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gdbserver(1)		     GNU Development Tools		  gdbserver(1)

       gdbserver - Remote Server for the GNU Debugger

	      tty prog [args...]

       gdbserver tty --attach PID

       GDBSERVER  is  a	 program  that	allows	you  to	run GDB	on a different
       machine than the	one which is running the program being debugged.

       Usage (server (target) side):

       First, you need to have a copy of the program you  want	to  debug  put
       onto  the  target system.  The program can be stripped to save space if
       needed, as GDBserver doesn't care about symbols.	 All  symbol  handling
       is taken	care of	by the GDB running on the host system.

       To  use	the server, you	log on to the target system, and run the `gdb-
       server' program.	 You must tell it (a) how to communicate with GDB, (b)
       the  name  of  your program, and	(c) its	arguments.  The	general	syntax

	    target> gdbserver COMM PROGRAM [ARGS ...]

       For example, using a serial port, you might say:

	    target> gdbserver /dev/com1	emacs foo.txt

       This tells gdbserver to debug emacs with	an argument of foo.txt,	and to
       communicate  with GDB via /dev/com1.  Gdbserver now waits patiently for
       the host	GDB to communicate with	it.

       To use a	TCP connection,	you could say:

	    target> gdbserver host:2345	emacs foo.txt

       This says pretty	much the same thing as the last	example,  except  that
       we are going to communicate with	the host GDB via TCP.  The `host:2345'
       argument	means that we are expecting  to	 see  a	 TCP  connection  from
       `host'  to  local  TCP  port  2345.   (Currently,  the  `host'  part is
       ignored.)  You can choose any number you	want for the  port  number  as
       long  as	it does	not conflict with any existing TCP ports on the	target
       system.	This same port number must be used in the  host	 GDBs  `target
       remote'	command,  which	 will  be described shortly.  Note that	if you
       chose a port number that	conflicts with another service,	gdbserver will
       print an	error message and exit.

       On  some	 targets, gdbserver can	also attach to running programs.  This
       is accomplished via the --attach	argument.  The syntax is:

	    target> gdbserver COMM --attach PID

       PID is the process ID of	a currently running process.  It isn't	neces-
       sary to point gdbserver at a binary for the running process.

       Usage (host side):

       You  need an unstripped copy of the target program on your host system,
       since GDB needs to examine it's symbol tables and such.	Start  up  GDB
       as  you	normally would,	with the target	program	as the first argument.
       (You may	need to	use the	--baud option if the serial line is running at
       anything	except 9600 baud.)  Ie:	`gdb TARGET-PROG', or `gdb --baud BAUD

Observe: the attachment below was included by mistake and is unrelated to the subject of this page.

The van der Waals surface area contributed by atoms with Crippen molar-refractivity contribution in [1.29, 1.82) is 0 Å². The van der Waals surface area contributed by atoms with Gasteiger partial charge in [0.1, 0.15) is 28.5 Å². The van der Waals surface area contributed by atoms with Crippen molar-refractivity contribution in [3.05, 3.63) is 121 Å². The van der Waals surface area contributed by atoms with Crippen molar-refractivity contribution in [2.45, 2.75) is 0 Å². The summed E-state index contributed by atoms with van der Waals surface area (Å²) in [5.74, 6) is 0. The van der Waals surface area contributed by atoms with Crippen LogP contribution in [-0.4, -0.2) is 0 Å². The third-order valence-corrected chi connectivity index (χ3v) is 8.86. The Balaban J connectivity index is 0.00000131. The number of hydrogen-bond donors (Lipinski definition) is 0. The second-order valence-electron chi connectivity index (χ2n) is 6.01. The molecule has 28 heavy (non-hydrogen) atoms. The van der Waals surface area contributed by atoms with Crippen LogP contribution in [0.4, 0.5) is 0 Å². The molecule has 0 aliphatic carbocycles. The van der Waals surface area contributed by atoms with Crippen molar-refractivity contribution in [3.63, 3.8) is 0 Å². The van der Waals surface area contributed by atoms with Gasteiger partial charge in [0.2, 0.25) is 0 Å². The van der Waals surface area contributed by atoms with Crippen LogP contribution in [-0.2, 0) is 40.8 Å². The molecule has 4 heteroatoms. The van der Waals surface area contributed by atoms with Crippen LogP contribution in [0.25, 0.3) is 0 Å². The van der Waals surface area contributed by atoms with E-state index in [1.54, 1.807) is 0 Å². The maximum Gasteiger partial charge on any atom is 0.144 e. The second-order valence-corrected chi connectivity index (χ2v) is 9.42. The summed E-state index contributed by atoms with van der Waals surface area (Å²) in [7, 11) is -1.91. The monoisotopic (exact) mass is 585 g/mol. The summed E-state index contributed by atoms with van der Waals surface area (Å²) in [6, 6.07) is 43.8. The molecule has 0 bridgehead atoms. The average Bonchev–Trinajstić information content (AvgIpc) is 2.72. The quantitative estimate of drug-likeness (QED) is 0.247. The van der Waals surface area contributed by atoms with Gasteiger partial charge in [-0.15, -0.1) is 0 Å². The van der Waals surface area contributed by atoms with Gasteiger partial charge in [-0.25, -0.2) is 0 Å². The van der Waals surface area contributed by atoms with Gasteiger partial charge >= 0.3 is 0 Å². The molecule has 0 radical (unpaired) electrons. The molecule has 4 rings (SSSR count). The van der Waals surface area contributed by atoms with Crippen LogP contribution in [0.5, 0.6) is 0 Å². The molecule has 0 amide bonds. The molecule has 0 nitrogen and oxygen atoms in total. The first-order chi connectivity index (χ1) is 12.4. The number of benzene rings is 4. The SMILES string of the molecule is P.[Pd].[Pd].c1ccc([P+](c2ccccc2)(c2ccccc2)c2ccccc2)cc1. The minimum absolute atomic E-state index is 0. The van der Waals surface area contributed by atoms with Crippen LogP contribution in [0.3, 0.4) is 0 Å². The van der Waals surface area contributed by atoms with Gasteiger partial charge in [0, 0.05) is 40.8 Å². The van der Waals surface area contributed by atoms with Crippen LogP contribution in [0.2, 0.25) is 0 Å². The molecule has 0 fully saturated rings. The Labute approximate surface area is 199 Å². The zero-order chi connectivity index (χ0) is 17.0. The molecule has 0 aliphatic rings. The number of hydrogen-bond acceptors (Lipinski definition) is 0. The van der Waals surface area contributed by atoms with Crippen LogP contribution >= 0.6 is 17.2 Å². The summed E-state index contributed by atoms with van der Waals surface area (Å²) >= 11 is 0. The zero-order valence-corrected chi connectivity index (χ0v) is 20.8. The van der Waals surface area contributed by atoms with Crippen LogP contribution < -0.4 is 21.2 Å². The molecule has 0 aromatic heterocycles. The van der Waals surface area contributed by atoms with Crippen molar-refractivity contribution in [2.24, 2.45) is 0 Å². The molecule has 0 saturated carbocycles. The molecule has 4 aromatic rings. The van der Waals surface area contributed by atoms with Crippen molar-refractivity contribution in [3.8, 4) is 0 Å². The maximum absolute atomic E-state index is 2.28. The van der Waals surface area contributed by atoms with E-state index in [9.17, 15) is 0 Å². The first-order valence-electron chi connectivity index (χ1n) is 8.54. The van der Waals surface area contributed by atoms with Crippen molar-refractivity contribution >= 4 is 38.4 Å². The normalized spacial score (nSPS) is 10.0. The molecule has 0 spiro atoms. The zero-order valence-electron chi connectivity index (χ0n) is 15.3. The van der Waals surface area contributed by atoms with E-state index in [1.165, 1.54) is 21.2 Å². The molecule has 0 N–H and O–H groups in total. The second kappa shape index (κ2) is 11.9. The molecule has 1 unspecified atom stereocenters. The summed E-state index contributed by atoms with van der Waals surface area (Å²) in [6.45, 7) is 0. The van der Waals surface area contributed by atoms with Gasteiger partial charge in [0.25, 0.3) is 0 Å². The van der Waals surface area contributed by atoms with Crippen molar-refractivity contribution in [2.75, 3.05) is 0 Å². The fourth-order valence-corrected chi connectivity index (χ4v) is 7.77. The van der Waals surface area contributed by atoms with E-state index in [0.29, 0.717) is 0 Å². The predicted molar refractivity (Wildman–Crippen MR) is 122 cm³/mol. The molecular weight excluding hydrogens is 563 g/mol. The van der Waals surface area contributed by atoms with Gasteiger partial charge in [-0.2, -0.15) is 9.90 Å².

TARGET-PROG'.  After that, the only new command you need	to know	 about
       is  `target  remote'.  It's argument is either a	device name (usually a
       serial device, like `/dev/ttyb'), or a HOST:PORT	descriptor.  For exam-

	    (gdb) target remote	/dev/ttyb

       communicates with the server via	serial line /dev/ttyb, and:

	    (gdb) target remote	the-target:2345

       communicates  via  a  TCP connection to port 2345 on host `the-target',
       where you previously started up gdbserver with the  same	 port  number.
       Note  that  for	TCP  connections, you must start up gdbserver prior to
       using the `target remote' command, otherwise you	may get	an error  that
       looks something like `Connection	refused'.

       You have	to supply the name of the program to debug and the tty to com-
       municate	on; the	remote GDB will	do  everything	else.	Any  remaining
       arguments will be passed	to the program verbatim.

       `gdb'  entry in info; Using GDB:	A Guide	to the GNU Source-Level	Debug-
       ger, Richard M. Stallman	and Roland H. Pesch, July 1991.

       Copyright (c) 1993 Free Software	Foundation, Inc.

       Permission is granted to	make and distribute verbatim  copies  of  this
       manual  provided	 the  copyright	 notice	and this permission notice are
       preserved on all	copies.

       Permission is granted to	copy and distribute modified versions of  this
       manual  under  the  conditions  for verbatim copying, provided that the
       entire resulting	derived	work is	distributed under the terms of a  per-
       mission notice identical	to this	one.

       Permission  is granted to copy and distribute translations of this man-
       ual into	another	language, under	the above conditions for modified ver-
       sions,  except  that this permission notice may be included in transla-
       tions approved by the Free Software Foundation instead of in the	origi-
       nal English.

Cygnus Support			2 November 1993			  gdbserver(1)


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